News & Press: Sustainability

Rhode Island Hospital, launched its own blue wrap recycling program

Thursday, February 6, 2020   (0 Comments)
Posted by: NEHES Headquarters
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Thanks to Monica Anderson of LifeSpan for providing story about the program
Almost 20 percent of all operating room waste can be attributed to polypropylene or “blue wrap,” the material used to keep surgical instruments sterile. Since the product is not biodegradable, millions of pounds of blue wrap ends up in landfills across the country each year. To address this issue, The Miriam and Newport hospitals have been recycling blue wrap for years. Now, Rhode Island Hospital has joined that effort for the first time, launching its own blue wrap recycling program this month. The volume of blue wrap produced at The Miriam and Newport hospitals is smaller, due to their size, so their used wrap could be collected and stored before shipping out to a recycling facility. At Rhode Island Hospital, the effort has required investing in new machinery—namely, a 600-pound baler—to consolidate the material and ready it for recycling.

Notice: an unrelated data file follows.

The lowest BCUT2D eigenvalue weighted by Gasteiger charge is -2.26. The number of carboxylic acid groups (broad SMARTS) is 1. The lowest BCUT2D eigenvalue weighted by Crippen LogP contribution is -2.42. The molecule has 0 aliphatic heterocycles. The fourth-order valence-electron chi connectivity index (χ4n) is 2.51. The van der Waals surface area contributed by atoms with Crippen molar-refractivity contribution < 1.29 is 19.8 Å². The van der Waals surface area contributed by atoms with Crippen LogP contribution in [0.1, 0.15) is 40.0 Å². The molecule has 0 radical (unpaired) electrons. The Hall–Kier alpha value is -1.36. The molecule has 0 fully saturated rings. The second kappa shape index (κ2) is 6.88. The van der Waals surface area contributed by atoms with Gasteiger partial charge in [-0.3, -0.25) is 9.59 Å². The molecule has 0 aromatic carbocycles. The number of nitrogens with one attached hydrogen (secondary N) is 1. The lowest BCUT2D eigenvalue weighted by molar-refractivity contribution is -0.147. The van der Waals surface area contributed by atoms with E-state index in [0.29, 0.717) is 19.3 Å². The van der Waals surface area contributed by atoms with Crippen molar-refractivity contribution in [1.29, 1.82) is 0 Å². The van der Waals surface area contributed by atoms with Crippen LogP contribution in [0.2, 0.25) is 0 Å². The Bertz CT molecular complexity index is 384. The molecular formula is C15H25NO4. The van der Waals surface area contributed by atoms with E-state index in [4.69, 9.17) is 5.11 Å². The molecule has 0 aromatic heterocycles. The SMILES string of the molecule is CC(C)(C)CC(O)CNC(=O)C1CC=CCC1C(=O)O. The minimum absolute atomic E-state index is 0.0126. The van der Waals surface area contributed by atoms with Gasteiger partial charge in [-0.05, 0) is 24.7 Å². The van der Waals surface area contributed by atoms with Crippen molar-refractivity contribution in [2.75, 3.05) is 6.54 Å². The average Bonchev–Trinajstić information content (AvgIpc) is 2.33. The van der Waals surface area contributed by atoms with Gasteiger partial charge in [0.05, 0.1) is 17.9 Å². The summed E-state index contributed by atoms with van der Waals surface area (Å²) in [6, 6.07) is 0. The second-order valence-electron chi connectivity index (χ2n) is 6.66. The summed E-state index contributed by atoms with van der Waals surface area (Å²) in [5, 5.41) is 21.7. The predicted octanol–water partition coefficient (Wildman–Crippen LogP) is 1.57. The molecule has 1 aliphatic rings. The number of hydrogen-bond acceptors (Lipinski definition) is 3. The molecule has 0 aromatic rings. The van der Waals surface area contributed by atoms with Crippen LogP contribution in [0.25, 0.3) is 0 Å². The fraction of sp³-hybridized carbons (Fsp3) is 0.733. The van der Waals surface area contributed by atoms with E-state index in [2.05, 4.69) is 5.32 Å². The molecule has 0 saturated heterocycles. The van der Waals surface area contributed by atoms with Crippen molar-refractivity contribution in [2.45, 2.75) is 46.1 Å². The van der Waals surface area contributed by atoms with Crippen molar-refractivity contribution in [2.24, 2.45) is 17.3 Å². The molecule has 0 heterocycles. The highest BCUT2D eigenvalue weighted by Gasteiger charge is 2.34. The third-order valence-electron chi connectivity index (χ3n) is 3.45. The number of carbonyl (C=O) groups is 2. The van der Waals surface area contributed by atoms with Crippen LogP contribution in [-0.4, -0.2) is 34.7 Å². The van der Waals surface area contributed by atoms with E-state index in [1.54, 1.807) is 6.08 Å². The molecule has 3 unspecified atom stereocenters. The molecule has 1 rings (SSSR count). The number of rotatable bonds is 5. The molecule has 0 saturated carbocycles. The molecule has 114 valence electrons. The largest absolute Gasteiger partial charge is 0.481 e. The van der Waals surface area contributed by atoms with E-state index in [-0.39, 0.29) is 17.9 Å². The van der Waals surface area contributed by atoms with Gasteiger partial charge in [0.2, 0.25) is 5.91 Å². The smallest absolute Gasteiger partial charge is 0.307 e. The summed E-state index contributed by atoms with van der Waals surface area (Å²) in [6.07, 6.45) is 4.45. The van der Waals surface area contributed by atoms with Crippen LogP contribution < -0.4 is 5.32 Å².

The project has been years in the making, requiring collaboration across the hospital. “This has taken years of hard work to get off the ground, and my thanks go out to everyone involved,” said Loree Eysaman, vice president of perioperative services. “Blue wrap never touches a patient, but once the instruments are removed, the wrap can never be used in the hospital again. This provides a unique opportunity to consider the environmental impact and develop a strategy for how the waste is managed.”

Staff members are currently being trained on new protocols for collection and disposal of the blue wrap. Only clean, used blue wrap is eligible for recycling—the material is then melted down into resin pellets and reused in a variety of new products. “Participation and follow-through will be key to ensuring this program is successful,” said Michaele Skwirz, manager of OR sterile processing. “This program provides a great opportunity for the hospital.”

“Approximately 34% of our waste is recycled,” said Roger Durand, director of environmental services and central laundry. “We’re excited to launch this latest piece of our recycling program. We’re doing a great job, and this will make our efforts even better.”

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